By Patrick Kagenda
The Independents Patrick Kagenda talked to Terry Kahuma, the Executive Director at Uganda National Bureau of Standards (UNBS) about the substandard and counterfeit goods on the Ugandan market.
What are you doing about the substandard and counterfeit goods flooding the Uganda market?
The first thing we try to do is to limit their entry. This means deploying competent officers at the border points though we don’t cover the entire country in terms of inspector’s presence. We are present at only 18 entry points whereas there are 52 entry points in total which are manned by Uganda Revenue Authority (URA). UNBS does not have the funds to man all the 52 entry points; we don’t have enough vehicles to transport samples to our headquarters for testing.
The laboratories are also limited so these samples queue up for analysis. You may find a queue going back several weeks. We also have inspectors who operate within the country, patrolling trading locations, shops, supermarkets and so on for substandard items.
Does Uganda have an anti-counterfeit law?
At the moment no. But there is one being developed. The law is at stages like cabinet review, parliamentary discussion, which are not under our control. We prepared a Bill in collaboration with the parliamentary council, law reform commission, our ministry of Trade Tourism and Industry and the many stakeholders.
What are your working relations with the URA?
We have extremely good relations with URA and I credit them for that. They house our staff at the various entry points and without URA I don’t even know how we would have been able to execute the level of performance that we have already. They even help us to store goods as we try to establish conformity status in our laboratory. We have never had challenges for example of being refused entry. We generally have a compliant import community.
What about the counterfeits?
That is because of lack of capacity by UNBS, lack of a sufficient stringent legal framework especially in terms of the penalties imposed on the goods. The commercial laws governing trade in this country in terms of standards and quality have to be strengthened. If the laws allowed extremely heavy penalties in hundreds of millions of shillings you would definitely see a remarkable decrease of these items. We need the help of the community, informers and so on. UNBS does not have the capacity of paying informers because URA has an arrangement where informers are paid a proportion corresponding to the taxes that the informers enable URA to recover. The other way is to implement pre-export verification for conformity.
Do you ever get interference from top government officials about goods you impound?
A lot of people assume that we come under the influence of big shots in government to release goods or to apprehend certain goods. It is very interesting but it does not happen. We act completely independently, though we are under general supervision of the ministry of Trade, Tourism and Industry.
Are counterfeits decreasing or increasing?
First I would like to make a correction. We don’t deal with counterfeits, what we deal with are the sub-standards. One must realise that although we intercept counterfeit goods regularly in big amounts, the influx also continues.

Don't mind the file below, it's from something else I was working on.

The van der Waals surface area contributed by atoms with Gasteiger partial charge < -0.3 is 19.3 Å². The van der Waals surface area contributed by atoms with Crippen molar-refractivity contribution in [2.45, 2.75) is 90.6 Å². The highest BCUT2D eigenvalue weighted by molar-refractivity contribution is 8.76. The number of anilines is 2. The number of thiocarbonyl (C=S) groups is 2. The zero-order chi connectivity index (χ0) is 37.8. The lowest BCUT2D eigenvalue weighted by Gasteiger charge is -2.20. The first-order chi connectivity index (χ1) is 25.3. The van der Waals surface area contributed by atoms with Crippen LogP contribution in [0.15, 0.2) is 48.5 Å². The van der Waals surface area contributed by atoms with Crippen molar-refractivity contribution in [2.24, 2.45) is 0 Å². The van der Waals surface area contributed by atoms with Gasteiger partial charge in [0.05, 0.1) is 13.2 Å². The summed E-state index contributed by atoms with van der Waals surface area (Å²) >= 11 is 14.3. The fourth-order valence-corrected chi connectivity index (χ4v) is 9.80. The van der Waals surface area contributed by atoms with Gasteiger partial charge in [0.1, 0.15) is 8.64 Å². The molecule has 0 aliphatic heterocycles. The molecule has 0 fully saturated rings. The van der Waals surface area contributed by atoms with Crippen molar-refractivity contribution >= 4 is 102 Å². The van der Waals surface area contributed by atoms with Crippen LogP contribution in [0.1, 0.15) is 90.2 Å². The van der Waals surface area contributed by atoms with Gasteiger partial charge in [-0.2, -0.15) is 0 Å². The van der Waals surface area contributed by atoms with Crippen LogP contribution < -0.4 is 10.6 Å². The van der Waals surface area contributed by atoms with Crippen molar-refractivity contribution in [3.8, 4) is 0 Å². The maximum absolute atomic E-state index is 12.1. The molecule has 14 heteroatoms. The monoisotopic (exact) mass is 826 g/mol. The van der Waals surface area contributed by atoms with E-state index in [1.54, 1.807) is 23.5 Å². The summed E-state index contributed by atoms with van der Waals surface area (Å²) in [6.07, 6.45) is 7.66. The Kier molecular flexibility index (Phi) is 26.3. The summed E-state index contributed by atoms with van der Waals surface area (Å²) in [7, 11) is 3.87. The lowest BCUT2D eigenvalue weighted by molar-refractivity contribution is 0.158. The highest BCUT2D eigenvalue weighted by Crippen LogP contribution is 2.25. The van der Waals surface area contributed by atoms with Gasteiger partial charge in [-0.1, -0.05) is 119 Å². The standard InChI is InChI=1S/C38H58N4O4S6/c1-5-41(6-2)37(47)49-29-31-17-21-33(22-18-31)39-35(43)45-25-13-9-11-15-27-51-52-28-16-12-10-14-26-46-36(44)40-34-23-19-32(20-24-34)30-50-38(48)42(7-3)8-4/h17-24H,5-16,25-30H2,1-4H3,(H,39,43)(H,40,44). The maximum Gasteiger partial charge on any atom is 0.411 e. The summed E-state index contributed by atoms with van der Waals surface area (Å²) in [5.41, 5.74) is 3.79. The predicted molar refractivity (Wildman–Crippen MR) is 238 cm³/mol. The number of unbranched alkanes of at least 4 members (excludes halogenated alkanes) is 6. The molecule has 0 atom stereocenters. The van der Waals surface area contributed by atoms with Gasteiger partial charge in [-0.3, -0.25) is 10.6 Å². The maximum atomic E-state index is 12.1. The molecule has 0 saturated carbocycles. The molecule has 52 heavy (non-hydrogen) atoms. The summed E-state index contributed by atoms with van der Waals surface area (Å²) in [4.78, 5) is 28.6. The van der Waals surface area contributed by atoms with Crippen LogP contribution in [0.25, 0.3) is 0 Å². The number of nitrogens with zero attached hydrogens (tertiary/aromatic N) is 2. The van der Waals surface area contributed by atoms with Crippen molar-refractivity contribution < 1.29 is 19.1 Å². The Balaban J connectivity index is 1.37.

What border areas let in most of these goods?
The most porous areas are the borders with Kenya and Tanzania. We are talking about borders and not entry points because smuggling is another big contributing factor to the presence of counterfeit goods. A lot of the items don’t pass through border points or if they pass through the gazetted entry points, there is a way they can hide them. We need technology because there should be capacity to have X-ray based ways of examining the content of a lorry without offloading because that is what is available in some other countries. Not even URA has that technology.
What are the effects of the counterfeits on the nation?
The notable effect is that it has a drain on people’s incomes. Substandard goods are causing people to buy things over and over again. This is contributing to poverty directly and also frustration. Counterfeit items are extremely dangerous not only in terms of economic loss but they can also endanger the user’s life.
Do you have working relations with the mobile phone manufacturers to ensure that Uganda doesn’t become a dumping ground of look alike and fake phones?
The issue of manufacturing items under a stolen trade mark (counterfeiting) at the moment is not under UNBS jurisdiction. So we would not be able to successfully prosecute offenders under that category of offence. Ours is to do with substandard commodities however we don’t have standards for phones. That is something covered by the Telecommunications commission. However we do have a provision under the UNBS act to go against commodities not only which are substandard but which are also shoddy. Shoddy to us means goods not doing what they are supposed to do and with no mechanical integrity and no known fulfillment. We are in discussions with Nokia phone manufacturers in terms of how we can help them to remove these phones under that provision.
There are reports that some of your staff aid counterfeiters. How are you resolving this?
UNBS staff who aid counterfeiters if found out are punished. The national standards council will not hesitate punishing any official found to be undermining UNBS efforts and the economy at large. We have dismissed many staff and we will continue dismissing those implicated in the vice.